Enrollment in Arabic soars

Increased enrollment in Arabic courses has forced already stretched faculty to increase class sizes.
Increased enrollment in Arabic courses has forced already stretched faculty to increase class sizes. Photo by Sam Greenberg.

As the Middle East plays a larger and larger role in world politics, Yale students have flocked to learn Arabic in record numbers.

Enrollment in both beginner and more advanced Arabic classes has skyrocketed over the past few years, bringing with it challenges as the Arabic program attempts to deal with overworked teachers and large class sizes, lector and Arabic program coordinator Shady Nasser said. Responding to a record 96 students enrolled in first-level Arabic this year, the program is thinking of opening a sixth introductory level section and may hire additional staff next year, Nasser said.

“The sudden increase in interest caught us a little off guard,” said Arabic professor Dimitri Gutas, who has been teaching Arabic since 1976.

He recalled that back in the 1970s and 1980s, up to 20 students took first-year Arabic in a typical year. Enrollment has been climbing since the 1990s, he said, with 71 students taking first-year Arabic last year.

Responding to the growth in the program — now with 201 students enrolled in Arabic classes — Nasser’s position was created last year to oversee and coordinate all aspects of the Arabic curriculum. This year a fourth lector position was added.

While the program welcomes the influx of students, the increased enrollment also poses some challenges, Near Eastern Languages and Civilizations Director of Undergraduate Studies Beatrice Gruendler said.

“Our faculty often has to teach over and above their duty,” she said.

Despite class sizes larger than the department would like, many students remain undeterred.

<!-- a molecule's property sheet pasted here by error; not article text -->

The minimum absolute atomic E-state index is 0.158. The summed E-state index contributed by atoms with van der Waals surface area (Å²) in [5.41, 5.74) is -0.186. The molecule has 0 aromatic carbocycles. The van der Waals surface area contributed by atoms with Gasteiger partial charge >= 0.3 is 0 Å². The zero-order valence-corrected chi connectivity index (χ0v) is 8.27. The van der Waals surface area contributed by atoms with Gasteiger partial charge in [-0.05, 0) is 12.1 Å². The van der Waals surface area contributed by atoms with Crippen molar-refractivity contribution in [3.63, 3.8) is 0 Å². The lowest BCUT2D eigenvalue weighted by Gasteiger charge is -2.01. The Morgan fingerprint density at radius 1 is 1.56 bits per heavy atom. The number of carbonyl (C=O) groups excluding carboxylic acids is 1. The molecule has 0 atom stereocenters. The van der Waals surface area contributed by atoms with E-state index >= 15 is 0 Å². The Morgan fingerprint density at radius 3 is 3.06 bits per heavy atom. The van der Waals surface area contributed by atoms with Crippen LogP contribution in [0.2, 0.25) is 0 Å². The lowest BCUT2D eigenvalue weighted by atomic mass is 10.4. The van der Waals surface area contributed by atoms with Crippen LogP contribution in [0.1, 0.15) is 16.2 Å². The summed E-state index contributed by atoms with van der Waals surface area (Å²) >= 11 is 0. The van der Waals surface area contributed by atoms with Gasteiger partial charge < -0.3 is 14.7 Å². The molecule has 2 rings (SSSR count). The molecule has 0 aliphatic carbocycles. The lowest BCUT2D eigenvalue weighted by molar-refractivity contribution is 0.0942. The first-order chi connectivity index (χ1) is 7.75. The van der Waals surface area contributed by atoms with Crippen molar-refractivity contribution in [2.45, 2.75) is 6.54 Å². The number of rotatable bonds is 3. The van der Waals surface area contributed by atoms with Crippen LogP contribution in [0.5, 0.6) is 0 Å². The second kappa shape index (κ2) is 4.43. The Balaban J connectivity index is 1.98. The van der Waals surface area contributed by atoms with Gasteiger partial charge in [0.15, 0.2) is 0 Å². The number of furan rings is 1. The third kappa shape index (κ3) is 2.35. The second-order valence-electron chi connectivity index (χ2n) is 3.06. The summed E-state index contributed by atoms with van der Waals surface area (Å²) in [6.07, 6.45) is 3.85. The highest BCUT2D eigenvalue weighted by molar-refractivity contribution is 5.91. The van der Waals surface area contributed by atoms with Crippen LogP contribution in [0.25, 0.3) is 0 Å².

Meredith Potter ’13 said she is studying Arabic as part of her plan to major in modern Middle East studies.

“It’s always been an area of interest, and I think it will be an area of contention for some years,” she said.

While six of the ten faculty and students interviewed said they think that the Middle East’s prominence in politics following Sept. 11 is the main force behind the increased interest in Arabic, Gruendler argued that a steady rise in Arabic studies actually began before the attacks.

Arabic’s popularity is on the rise nationwide, and it is now the tenth most commonly studied foreign language in American universities and colleges, according to the Modern Language Association’s most recent report. In the association’s 2006 survey, Arabic boasted a 127 percent increase in enrollment over four years.

The expansion of Yale’s Arabic program is also pushing the program to explore new frontiers, including starting an official study abroad program in Jordan next summer.

Gutas said the program is also considering creating its own textbook so that it will no longer have to rely on others’ materials.

“We hope to be able to develop something that will be more attuned to the needs of our students,” he said.

Comments

  • Africa

    Take Swahili ! It is lovely and fun, with Arabic cognates!

  • Actually…

    Swahili is a language in the Niger-Congo family; Arabic is a Semitic language.

    Swahili has many words that are related to Arabic, but it’s acquired those words through borrowing, not parallel evolution. Only two languages that are evolutionarily related (e.g. English and German) can have cognates. “Arubaito” in Japanese is not a cognate to German “Arbeit”; it’s a loanword.

    All that said, Swahili is a lovely language! (As is Arabic!)